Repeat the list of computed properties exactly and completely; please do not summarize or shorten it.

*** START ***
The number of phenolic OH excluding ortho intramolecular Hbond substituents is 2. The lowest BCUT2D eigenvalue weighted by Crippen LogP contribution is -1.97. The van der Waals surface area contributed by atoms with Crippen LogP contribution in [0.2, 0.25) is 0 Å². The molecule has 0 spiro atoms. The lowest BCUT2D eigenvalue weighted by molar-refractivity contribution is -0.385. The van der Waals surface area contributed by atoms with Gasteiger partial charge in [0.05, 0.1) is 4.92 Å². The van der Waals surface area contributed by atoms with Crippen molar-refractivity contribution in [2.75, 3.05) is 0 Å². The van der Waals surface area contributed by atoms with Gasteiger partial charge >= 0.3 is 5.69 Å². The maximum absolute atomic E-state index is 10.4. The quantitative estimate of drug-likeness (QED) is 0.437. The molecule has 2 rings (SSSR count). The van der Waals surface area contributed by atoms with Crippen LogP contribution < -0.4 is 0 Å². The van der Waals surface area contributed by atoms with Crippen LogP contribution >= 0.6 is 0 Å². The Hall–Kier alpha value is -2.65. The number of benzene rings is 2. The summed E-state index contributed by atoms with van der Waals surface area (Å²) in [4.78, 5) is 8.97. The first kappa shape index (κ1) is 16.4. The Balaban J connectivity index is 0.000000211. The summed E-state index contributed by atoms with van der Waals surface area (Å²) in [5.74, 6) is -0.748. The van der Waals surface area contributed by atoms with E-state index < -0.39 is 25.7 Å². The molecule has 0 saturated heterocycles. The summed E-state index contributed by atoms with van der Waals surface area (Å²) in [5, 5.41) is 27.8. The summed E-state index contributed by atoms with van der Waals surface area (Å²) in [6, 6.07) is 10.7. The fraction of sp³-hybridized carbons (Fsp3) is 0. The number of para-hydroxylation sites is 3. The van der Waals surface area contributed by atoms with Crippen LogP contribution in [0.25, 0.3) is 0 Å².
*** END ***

The number of phenolic OH excluding ortho intramolecular Hbond substituents is 2. The lowest BCUT2D eigenvalue weighted by Crippen LogP contribution is -1.97. The van der Waals surface area contributed by atoms with Crippen LogP contribution in [0.2, 0.25) is 0 Å². The molecule has 0 spiro atoms. The lowest BCUT2D eigenvalue weighted by molar-refractivity contribution is -0.385. The van der Waals surface area contributed by atoms with Gasteiger partial charge in [0.05, 0.1) is 4.92 Å². The van der Waals surface area contributed by atoms with Crippen molar-refractivity contribution in [2.75, 3.05) is 0 Å². The van der Waals surface area contributed by atoms with Gasteiger partial charge >= 0.3 is 5.69 Å². The maximum absolute atomic E-state index is 10.4. The quantitative estimate of drug-likeness (QED) is 0.437. The molecule has 2 rings (SSSR count). The van der Waals surface area contributed by atoms with Crippen LogP contribution < -0.4 is 0 Å². The van der Waals surface area contributed by atoms with Crippen LogP contribution >= 0.6 is 0 Å². The Hall–Kier alpha value is -2.65. The number of benzene rings is 2. The summed E-state index contributed by atoms with van der Waals surface area (Å²) in [4.78, 5) is 8.97. The first kappa shape index (κ1) is 16.4. The Balaban J connectivity index is 0.000000211. The summed E-state index contributed by atoms with van der Waals surface area (Å²) in [5.74, 6) is -0.748. The van der Waals surface area contributed by atoms with E-state index < -0.39 is 25.7 Å². The molecule has 0 saturated heterocycles. The summed E-state index contributed by atoms with van der Waals surface area (Å²) in [5, 5.41) is 27.8. The summed E-state index contributed by atoms with van der Waals surface area (Å²) in [6, 6.07) is 10.7. The fraction of sp³-hybridized carbons (Fsp3) is 0. The number of para-hydroxylation sites is 3. The van der Waals surface area contributed by atoms with Crippen LogP contribution in [0.25, 0.3) is 0 Å².